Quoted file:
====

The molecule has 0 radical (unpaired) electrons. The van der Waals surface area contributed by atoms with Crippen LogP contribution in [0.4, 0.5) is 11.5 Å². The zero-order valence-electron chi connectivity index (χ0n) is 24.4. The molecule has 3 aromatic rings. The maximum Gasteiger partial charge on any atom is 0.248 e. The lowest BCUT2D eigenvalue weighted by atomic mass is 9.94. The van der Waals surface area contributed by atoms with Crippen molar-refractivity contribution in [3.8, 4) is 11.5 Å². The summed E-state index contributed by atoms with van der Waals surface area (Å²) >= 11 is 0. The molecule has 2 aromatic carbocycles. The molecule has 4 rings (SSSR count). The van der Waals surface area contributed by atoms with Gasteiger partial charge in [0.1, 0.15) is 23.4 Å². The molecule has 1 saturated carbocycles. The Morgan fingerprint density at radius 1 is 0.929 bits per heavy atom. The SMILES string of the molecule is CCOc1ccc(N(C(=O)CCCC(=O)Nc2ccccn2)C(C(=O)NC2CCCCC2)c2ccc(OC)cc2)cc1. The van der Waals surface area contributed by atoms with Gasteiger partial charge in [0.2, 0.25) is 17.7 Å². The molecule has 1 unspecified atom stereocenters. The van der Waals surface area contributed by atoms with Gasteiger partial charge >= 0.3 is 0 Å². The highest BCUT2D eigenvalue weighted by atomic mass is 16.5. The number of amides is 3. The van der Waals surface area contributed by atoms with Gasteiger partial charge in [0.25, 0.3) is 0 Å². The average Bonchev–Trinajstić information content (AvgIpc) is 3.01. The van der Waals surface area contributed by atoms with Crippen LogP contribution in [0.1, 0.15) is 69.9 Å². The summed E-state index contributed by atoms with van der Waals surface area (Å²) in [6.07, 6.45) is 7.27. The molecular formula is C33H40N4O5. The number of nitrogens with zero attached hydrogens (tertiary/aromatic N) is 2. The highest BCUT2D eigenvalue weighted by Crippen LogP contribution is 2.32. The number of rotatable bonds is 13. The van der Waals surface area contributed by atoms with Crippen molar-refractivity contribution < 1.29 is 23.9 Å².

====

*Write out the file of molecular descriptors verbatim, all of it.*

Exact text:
The molecule has 0 radical (unpaired) electrons. The van der Waals surface area contributed by atoms with Crippen LogP contribution in [0.4, 0.5) is 11.5 Å². The zero-order valence-electron chi connectivity index (χ0n) is 24.4. The molecule has 3 aromatic rings. The maximum Gasteiger partial charge on any atom is 0.248 e. The lowest BCUT2D eigenvalue weighted by atomic mass is 9.94. The van der Waals surface area contributed by atoms with Crippen molar-refractivity contribution in [3.8, 4) is 11.5 Å². The summed E-state index contributed by atoms with van der Waals surface area (Å²) >= 11 is 0. The molecule has 2 aromatic carbocycles. The molecule has 4 rings (SSSR count). The van der Waals surface area contributed by atoms with Gasteiger partial charge in [0.1, 0.15) is 23.4 Å². The molecule has 1 saturated carbocycles. The Morgan fingerprint density at radius 1 is 0.929 bits per heavy atom. The SMILES string of the molecule is CCOc1ccc(N(C(=O)CCCC(=O)Nc2ccccn2)C(C(=O)NC2CCCCC2)c2ccc(OC)cc2)cc1. The van der Waals surface area contributed by atoms with Gasteiger partial charge in [0.2, 0.25) is 17.7 Å². The molecule has 1 unspecified atom stereocenters. The van der Waals surface area contributed by atoms with Gasteiger partial charge >= 0.3 is 0 Å². The highest BCUT2D eigenvalue weighted by atomic mass is 16.5. The number of amides is 3. The van der Waals surface area contributed by atoms with Gasteiger partial charge in [0.25, 0.3) is 0 Å². The average Bonchev–Trinajstić information content (AvgIpc) is 3.01. The van der Waals surface area contributed by atoms with Crippen LogP contribution in [0.1, 0.15) is 69.9 Å². The summed E-state index contributed by atoms with van der Waals surface area (Å²) in [6.07, 6.45) is 7.27. The molecular formula is C33H40N4O5. The number of nitrogens with zero attached hydrogens (tertiary/aromatic N) is 2. The highest BCUT2D eigenvalue weighted by Crippen LogP contribution is 2.32. The number of rotatable bonds is 13. The van der Waals surface area contributed by atoms with Crippen molar-refractivity contribution < 1.29 is 23.9 Å².